At Least I Know Where Kamchatka Is, Part 2: 

The Part In Which You Also Learn Where Kamchatka Is


Last time, I gave a couple recommendations for newer board games, if all you know (or all your friends know) are games your parents grew up with. This time…this time I’m going to keep doing that, if that’s ok?

If you like conquering territories with mighty armies and your friends all like Risk, try Small World.

It’s worth mentioning that some people don’t want to play any games with conquering and soldiers and fighting. Games have abstracted combat in all sorts of ways, from chess to The Campaign for North Africa (a wargame that takes ~1,500 hours to finish), but let’s face it, that sort of thing is not for everybody. If games about crushing your enemies, seeing them driven before you, and hearing the lamentations of their women are likewise not for you (famed and prolific game designer Reiner Knizia doesn’t like “bloody games” either), check out the equally-awesome game recommendation after this one.

Still here? By continuing to read, you affirm that you are old enough to have “The Talk” about Risk. This is similar to ones you may have had about Santa Claus, the unsexy reality of women’s prisons, and your “permanent record.” Illusions are endangered, is what I’m saying. Ok? Ok. Do you have fond memories of Risk? Everyone I’ve met (who has played it) has one of four kinds of memories about Risk:

“This one time, we played and it took all day! It was epic!”

“Man, this buddy of mine would always [some quirky thing]…”

“I was always the first one eliminated.”

“I hate that game!” [stomps off, punching a puppy in the face and slamming the door]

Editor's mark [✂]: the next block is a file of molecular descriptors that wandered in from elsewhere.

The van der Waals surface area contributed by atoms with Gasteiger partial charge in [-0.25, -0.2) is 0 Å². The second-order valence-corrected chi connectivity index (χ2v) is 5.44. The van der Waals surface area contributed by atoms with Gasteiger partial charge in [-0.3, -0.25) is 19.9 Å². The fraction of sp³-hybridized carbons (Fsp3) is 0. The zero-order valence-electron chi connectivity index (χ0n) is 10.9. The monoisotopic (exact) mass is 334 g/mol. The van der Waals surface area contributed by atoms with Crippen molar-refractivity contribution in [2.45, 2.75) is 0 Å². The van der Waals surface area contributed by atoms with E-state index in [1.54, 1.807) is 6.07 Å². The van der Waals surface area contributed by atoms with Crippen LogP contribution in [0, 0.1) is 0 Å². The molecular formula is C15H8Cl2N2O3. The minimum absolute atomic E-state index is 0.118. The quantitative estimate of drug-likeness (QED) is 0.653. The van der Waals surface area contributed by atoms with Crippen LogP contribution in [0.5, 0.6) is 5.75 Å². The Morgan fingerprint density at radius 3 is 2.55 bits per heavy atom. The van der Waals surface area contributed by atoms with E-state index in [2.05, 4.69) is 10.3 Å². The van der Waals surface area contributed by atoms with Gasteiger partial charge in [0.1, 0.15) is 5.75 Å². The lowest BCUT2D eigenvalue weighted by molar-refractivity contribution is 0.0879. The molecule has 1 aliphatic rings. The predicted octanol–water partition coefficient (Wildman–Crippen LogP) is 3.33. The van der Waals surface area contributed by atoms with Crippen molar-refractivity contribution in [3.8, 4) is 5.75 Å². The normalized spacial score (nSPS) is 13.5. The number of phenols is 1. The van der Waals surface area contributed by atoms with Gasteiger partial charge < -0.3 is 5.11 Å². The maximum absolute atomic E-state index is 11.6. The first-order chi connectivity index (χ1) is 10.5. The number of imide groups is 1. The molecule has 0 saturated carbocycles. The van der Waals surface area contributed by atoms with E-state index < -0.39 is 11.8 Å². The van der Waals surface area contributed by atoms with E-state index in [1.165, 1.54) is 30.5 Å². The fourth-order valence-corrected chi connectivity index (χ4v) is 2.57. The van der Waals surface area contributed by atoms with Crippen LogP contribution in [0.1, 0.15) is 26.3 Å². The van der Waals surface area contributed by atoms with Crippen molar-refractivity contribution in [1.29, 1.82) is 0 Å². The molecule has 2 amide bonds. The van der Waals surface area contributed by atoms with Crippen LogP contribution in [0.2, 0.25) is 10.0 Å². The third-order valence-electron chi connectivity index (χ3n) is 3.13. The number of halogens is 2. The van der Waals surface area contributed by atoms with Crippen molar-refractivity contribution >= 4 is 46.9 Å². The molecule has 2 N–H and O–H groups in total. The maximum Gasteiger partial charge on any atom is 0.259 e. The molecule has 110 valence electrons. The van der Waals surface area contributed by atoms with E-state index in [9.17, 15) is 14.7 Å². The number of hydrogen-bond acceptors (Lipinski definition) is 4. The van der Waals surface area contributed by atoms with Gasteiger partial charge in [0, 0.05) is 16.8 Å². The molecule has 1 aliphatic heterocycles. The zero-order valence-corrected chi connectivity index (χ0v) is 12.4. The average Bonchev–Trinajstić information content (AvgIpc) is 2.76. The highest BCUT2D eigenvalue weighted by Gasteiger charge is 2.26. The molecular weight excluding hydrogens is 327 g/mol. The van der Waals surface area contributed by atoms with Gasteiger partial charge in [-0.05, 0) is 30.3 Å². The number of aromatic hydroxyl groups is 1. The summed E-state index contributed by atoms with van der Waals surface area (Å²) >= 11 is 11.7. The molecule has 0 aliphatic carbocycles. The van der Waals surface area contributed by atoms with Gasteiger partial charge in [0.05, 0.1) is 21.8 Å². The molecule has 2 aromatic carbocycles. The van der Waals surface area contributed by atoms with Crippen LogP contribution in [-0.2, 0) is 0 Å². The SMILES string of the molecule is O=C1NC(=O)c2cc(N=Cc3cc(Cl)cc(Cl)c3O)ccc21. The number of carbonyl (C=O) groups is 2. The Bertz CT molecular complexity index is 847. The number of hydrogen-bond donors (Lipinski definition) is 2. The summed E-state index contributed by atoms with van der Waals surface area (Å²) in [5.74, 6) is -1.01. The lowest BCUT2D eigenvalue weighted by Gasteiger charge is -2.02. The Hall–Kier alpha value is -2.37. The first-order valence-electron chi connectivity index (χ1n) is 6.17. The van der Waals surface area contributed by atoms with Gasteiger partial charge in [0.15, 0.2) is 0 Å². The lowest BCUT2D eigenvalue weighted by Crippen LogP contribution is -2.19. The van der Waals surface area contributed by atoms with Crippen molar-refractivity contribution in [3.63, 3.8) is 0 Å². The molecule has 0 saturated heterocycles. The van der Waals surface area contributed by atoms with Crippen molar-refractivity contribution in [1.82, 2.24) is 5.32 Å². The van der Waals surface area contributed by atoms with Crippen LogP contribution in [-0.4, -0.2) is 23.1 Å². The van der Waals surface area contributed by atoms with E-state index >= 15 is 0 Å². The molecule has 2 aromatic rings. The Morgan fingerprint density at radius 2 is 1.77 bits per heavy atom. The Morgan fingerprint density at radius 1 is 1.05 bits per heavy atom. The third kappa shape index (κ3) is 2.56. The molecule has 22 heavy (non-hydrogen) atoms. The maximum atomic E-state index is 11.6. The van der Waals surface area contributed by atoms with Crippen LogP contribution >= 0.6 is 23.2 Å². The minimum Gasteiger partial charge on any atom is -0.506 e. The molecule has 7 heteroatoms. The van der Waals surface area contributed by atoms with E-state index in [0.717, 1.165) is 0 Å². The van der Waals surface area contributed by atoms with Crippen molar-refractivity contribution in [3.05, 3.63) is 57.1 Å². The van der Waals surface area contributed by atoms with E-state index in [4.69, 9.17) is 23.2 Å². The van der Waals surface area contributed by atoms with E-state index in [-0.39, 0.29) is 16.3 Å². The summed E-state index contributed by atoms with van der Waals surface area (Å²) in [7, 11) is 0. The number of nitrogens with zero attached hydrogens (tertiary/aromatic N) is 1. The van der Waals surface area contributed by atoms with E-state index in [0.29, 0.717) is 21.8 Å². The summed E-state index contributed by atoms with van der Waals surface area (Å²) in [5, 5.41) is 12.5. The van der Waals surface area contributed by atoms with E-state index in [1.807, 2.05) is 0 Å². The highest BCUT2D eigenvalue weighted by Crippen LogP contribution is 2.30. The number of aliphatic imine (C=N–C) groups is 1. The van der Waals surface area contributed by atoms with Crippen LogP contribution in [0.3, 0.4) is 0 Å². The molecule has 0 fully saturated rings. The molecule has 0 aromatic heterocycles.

I’m not going to tell you that you can’t have fun playing Risk today (you can!). I’m not going to tell you that you weren’t having fun playing Risk back then (you… might have?). I am going to tell you that for the experience it purports to provide—strategy! diplomacy! global conquest!—it doesn’t do a very good job of it. There’s really only one strategy, little negotiation, and the dice (the dice! the moaning and the groaning of the dice!) get rolled over and over and over again.

It’s a fact: Risk would likewise be improved ~1% if one of the soldiers in a funny World War I hat had a snot bubble coming out of his nose the way the dwarf here does.

So why play Small World instead? First of all, the game has a set endpoint. You play for a set number of turns, because while you are still contesting territory, you are not aiming for—and cannot achieve—the Risk-type elimination of another player, who has to go do something else for two hours (besides, presumably, resenting you) while the rest of you finish up. Second, well, kind of that thing I just said, that there’s no player elimination. Everyone is crushing enemies and stuff until the end! Third, there’s a 98% reduction in die-rolling; if you’ve ever played Risk against a computer, you’ve already seen what a difference this makes in game speed. Finally, not all armies are created equal; each game features randomly-paired descriptors and species, changing the game every time you play it.

If loving Swamp Wizards is wrong, I don’t want to be right.

The game is faster, prettier, and more forgiving than Risk. It’s better for younger players than Risk (the rules are simple), and better for people new to boardgaming than Risk. What it does not have—and I do believe these things are in Risk’s favor—is real-world geography and WWI military imagery, but then, Risk doesn’t have Aquatic Amazons, and your friends might be willing to play Small World more than once in an evening, so I think Small World still has the advantage.